Sir Henry Wotton wrote a Latin tract upon the same occasion, with the title, "Ad Regem è Scotiâ reducem Henrici Wottonii plausus et vota. MDCXXXIII.” An English translation of it, by "a Friend of the Authours," was inserted in the two earlier edits. of Rel. Wotton. and the original tract was added in ed. 1672. The motives which he assigned for this composition may be gathered from some of the letters in Rel. Wotton. (pp. 358, 569, 570, ed. 1672.) Garrard speaks of its first publication in a letter to Wentworth, dated Dec. 6: 1633: and says that it had come forth that week. The Parallel between Essex and Buckingham, which he mentions in the same sentence, continued in MS. some time longer. (Straff. Letters, i. 167, 265.)

Some of the phrases in this Poem are characteristic of Wotton's style; for example, the second line may be compared with the following passage in one of his letters to the Queen of Bohemia's Secretary, John Dinely, under the date of Aug. 12: 1628: "I have gotten, with much adoe, some of the Psalms* translated by my late most blessed Master, for

*The Psalter of James I. was not published till 1631. In fact, it was not finished when its reputed Author died. The Commission which was given to Sir W. Alexander (Lord Stirling) to "consider and revew the meeter and poesie thairof," was doubtless meant to have a much wider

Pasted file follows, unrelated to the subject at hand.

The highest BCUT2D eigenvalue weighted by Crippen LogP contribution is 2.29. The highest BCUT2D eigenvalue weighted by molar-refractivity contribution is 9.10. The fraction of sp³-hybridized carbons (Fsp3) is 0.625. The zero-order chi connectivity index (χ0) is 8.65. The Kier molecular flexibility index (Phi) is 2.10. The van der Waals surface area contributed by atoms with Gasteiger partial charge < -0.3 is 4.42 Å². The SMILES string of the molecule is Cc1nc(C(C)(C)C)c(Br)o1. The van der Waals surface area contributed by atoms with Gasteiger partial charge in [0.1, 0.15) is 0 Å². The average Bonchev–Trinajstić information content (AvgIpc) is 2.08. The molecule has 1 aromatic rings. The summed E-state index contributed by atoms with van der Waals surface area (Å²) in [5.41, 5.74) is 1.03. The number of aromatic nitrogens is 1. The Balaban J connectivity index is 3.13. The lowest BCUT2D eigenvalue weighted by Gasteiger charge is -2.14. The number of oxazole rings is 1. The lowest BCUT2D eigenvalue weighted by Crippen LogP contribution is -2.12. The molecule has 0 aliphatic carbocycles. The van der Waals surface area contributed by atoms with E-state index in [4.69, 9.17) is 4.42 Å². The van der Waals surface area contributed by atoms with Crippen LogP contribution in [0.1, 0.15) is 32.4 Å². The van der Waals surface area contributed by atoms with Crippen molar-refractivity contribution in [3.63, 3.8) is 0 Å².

the young Prince of Bohemia, (which is one of your Memorials that have slept too long by me,) and I have ransacked mine own poor Papers for some entertainment for the Queen, which shall be sent together;-Though it be now a Misery to re-visit the Fancies of my Youth, which my judgement tells me, are all too green, and my Glass tells me, that my self am gray." (Rel. Wotton. p. 558.) Compare also the following expressions with lines 9, 10:-" methinks not unlike that which Astrologers call a Conjunction of Planets, of no very benign Aspect the one to the other;" (ib. p. 217.) "I am come hither in a very benign Constellation, and silent conspiracy of my chiefest Friends," &c. (ib. p. 575.) Also compare line 19 with the following:-" who, taking him into his regard, taught him more and more to please himself, and moulded him (as it were) Platonically, to his own Idea," (ib. p. 163, repeated on p. 210. Cf. p. 333.) Taken separately, these coincidences would be scarcely worth remarking; but they serve to shew that Wotton was familiar with the phraseology employed in this Poem.